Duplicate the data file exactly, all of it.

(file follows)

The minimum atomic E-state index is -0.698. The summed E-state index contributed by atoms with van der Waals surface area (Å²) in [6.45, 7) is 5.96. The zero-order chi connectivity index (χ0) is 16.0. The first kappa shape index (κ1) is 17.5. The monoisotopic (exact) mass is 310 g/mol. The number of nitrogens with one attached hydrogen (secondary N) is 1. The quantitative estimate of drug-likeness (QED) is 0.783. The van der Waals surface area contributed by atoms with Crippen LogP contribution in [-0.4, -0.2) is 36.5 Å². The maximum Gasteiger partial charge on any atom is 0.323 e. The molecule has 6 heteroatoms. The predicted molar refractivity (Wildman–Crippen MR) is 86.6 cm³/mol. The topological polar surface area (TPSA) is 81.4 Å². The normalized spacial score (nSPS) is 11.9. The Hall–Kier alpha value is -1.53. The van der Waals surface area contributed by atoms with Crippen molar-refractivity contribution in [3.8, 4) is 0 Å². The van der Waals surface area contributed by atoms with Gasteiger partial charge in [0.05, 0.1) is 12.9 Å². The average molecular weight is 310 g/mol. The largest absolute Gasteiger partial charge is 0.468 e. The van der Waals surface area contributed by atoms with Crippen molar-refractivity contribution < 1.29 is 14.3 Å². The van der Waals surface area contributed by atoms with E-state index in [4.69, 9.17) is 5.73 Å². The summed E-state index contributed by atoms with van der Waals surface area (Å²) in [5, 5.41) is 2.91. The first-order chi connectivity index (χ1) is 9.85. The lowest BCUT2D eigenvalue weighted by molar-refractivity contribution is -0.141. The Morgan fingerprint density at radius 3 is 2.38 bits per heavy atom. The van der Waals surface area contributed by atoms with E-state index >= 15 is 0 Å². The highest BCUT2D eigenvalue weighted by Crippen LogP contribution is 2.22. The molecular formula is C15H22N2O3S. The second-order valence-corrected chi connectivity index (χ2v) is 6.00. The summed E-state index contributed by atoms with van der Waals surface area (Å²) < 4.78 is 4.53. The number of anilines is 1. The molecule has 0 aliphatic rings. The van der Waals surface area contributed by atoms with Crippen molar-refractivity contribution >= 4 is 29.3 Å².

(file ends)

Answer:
The minimum atomic E-state index is -0.698. The summed E-state index contributed by atoms with van der Waals surface area (Å²) in [6.45, 7) is 5.96. The zero-order chi connectivity index (χ0) is 16.0. The first kappa shape index (κ1) is 17.5. The monoisotopic (exact) mass is 310 g/mol. The number of nitrogens with one attached hydrogen (secondary N) is 1. The quantitative estimate of drug-likeness (QED) is 0.783. The van der Waals surface area contributed by atoms with Crippen LogP contribution in [-0.4, -0.2) is 36.5 Å². The maximum Gasteiger partial charge on any atom is 0.323 e. The molecule has 6 heteroatoms. The predicted molar refractivity (Wildman–Crippen MR) is 86.6 cm³/mol. The topological polar surface area (TPSA) is 81.4 Å². The normalized spacial score (nSPS) is 11.9. The Hall–Kier alpha value is -1.53. The van der Waals surface area contributed by atoms with Crippen molar-refractivity contribution in [3.8, 4) is 0 Å². The van der Waals surface area contributed by atoms with Gasteiger partial charge in [0.05, 0.1) is 12.9 Å². The average molecular weight is 310 g/mol. The largest absolute Gasteiger partial charge is 0.468 e. The van der Waals surface area contributed by atoms with Crippen molar-refractivity contribution < 1.29 is 14.3 Å². The van der Waals surface area contributed by atoms with E-state index in [4.69, 9.17) is 5.73 Å². The summed E-state index contributed by atoms with van der Waals surface area (Å²) in [5, 5.41) is 2.91. The first-order chi connectivity index (χ1) is 9.85. The lowest BCUT2D eigenvalue weighted by molar-refractivity contribution is -0.141. The Morgan fingerprint density at radius 3 is 2.38 bits per heavy atom. The van der Waals surface area contributed by atoms with E-state index >= 15 is 0 Å². The highest BCUT2D eigenvalue weighted by Crippen LogP contribution is 2.22. The molecular formula is C15H22N2O3S. The second-order valence-corrected chi connectivity index (χ2v) is 6.00. The summed E-state index contributed by atoms with van der Waals surface area (Å²) < 4.78 is 4.53. The number of anilines is 1. The molecule has 0 aliphatic rings. The van der Waals surface area contributed by atoms with Crippen molar-refractivity contribution >= 4 is 29.3 Å².